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Monday, June 20, 2005

What They Aren't Saying

That guy I said I wouldn't talk about? I guess 60 Minutes has edited up a short version of that interview, now focusing squarely on cranial menus and shown it around. I've been getting some questions about this. But I'm still not talking about that guy. I'm talking about this case.

So let's recap. The Playstation 2 is technology sophisticated enough to brainwash a teenage mind and train Devin Moore Thompson well enough to overcome an armed veteran police officer from within the confines of a police station. Do not pay attention to anything else.

Well, that's one scenario at least. Here is another:

Moore's father told The AP that his son was a troubled young man.

"I kept telling people about it, going to the church and telling people he was a troubled child, but people didn't pay me no mind," he said. "I raised him from a baby, but people don't listen."

Kenneth Moore said he sent his son to live with the young man's mother two years ago because he couldn't control him. He said that his son would often steal his car and that last year his mother found a gun in the house belonging to him.
-- Devin's father, Kenneth Moore

What's interesting about that story is that it doesn't mention video games. Not once. Here is a story which interviewed Devin's father, that also has nothing to do with video games:

Reporters encircled Thompson's father and a female companion as they
exited the courtroom, yelling questions as he repeated, "No comment."
Standridge said that Thompson's family is sorry for what has happened.

In an earlier interview, Thompson's father, Kenneth Moore and Fayette
County High School Principal Radford Hester told The Tuscaloosa News the
teen had many discipline problems at home and school.

Kenneth Moore describes his son as someone who loved trouble, stealing
cars and dabbling in drugs.

"He was a good kid to people in town, but as soon as you get to know him
he would change for worse," Kenneth Moore said.
-- Death Penalty News

These are from 2003, when the crime in question happened. December, 2004, is when the "Life is a video game" phrase jumped out and suddenly this was all about Grand Theft Auto. And here's the kicker ... there is some doubt that he even said that:

When Moore was arrested, it was stated he made the comment, "Everybody has got to die sometime." This was later amended in December 2004 during a motion hearing claiming the statement was, "Life’s a video game. You’ve got to die sometimes.”
-- Video Games Under Fire

And at that point that nameless guy walks in and started to get everyone riled up against the video game industry. But,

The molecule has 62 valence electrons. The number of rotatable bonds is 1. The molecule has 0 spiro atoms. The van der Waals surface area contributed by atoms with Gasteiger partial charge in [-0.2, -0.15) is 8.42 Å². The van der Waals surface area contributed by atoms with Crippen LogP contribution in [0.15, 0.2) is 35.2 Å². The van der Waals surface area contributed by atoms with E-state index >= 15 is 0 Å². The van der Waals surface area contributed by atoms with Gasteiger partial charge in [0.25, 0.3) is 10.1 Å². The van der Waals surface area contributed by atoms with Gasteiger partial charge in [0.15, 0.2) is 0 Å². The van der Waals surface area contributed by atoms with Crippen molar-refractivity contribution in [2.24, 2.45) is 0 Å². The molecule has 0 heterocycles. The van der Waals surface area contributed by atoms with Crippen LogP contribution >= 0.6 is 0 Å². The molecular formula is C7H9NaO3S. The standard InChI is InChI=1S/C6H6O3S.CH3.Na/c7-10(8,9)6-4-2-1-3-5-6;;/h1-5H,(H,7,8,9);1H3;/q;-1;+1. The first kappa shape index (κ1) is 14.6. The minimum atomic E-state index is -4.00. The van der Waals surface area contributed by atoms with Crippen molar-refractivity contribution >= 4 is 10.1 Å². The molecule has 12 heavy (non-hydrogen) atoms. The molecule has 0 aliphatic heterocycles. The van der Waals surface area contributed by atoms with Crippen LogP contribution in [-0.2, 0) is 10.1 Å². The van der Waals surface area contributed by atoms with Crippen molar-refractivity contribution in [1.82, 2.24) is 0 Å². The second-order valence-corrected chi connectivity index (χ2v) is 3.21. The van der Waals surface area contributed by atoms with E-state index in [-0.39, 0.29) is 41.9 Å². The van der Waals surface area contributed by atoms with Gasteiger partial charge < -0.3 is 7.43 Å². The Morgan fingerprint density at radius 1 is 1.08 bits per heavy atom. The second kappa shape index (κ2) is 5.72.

Prior to the filing of the lawsuit in February 2005, Moore’s attorney, Jim Standridge, filed for youthful offender status for Moore but was denied. Mr. Standridge had planned to use a diminished capacity defense in addition to claiming that Moore was frightened because he was a young black male being arrested in a mostly white, rural community. When Miami attorney Jack Thompson arrived in Fayette and convinced the brother of Arnold Strickland and the parents of Leslie Mealer to file the lawsuit against the video game developers and stores, the defense changed its plans. The defense now states because of Mr. Moore’s diminished mental state, he was programmed to act in a violent manner by video games. Mr. Standridge is prevented from commenting due to a current gag order.
-- Video Games Under Fire

Wait, diminished capacity? Frightened? Why aren't we hearing any of his father's statements? How is it that 60 minutes couldn't go back to 2003 and dig up any of these quotes about his troubled youth, his broken home and his criminal tendencies?

How does a trial go from being about psychological problems and media gag orders to brainwashing and interviews on 60 Minutes? In 2003, this was problem youth and a tragic event that the media wasn't supposed to be involved with. In 2005, it's a media circus about how innocent the kid really was, if only it wasn't for his game console. Why the shift in attention?

Because if you look at all the facts, there is no other way to see this but for what it is. A troubled black kid with emotional problems facing certain jail time in a predominately white area, frightened and unstable enough to decide take another's life for the hope of just getting away. Is this such an unbelievable scenario that we have to add in murder simulations and brainwashing? I don't see how anyone who has lived in the real world would need to go that extreme. This was violent, this was tragic and this was horrible. This wasn't science fiction. This was real. It might not make as good of television as Ed Bradley decrying how horrible violent media is, while repeatedly flashing the screen with images of pixel gore ... but it is true.

1 comment:

Guado said...
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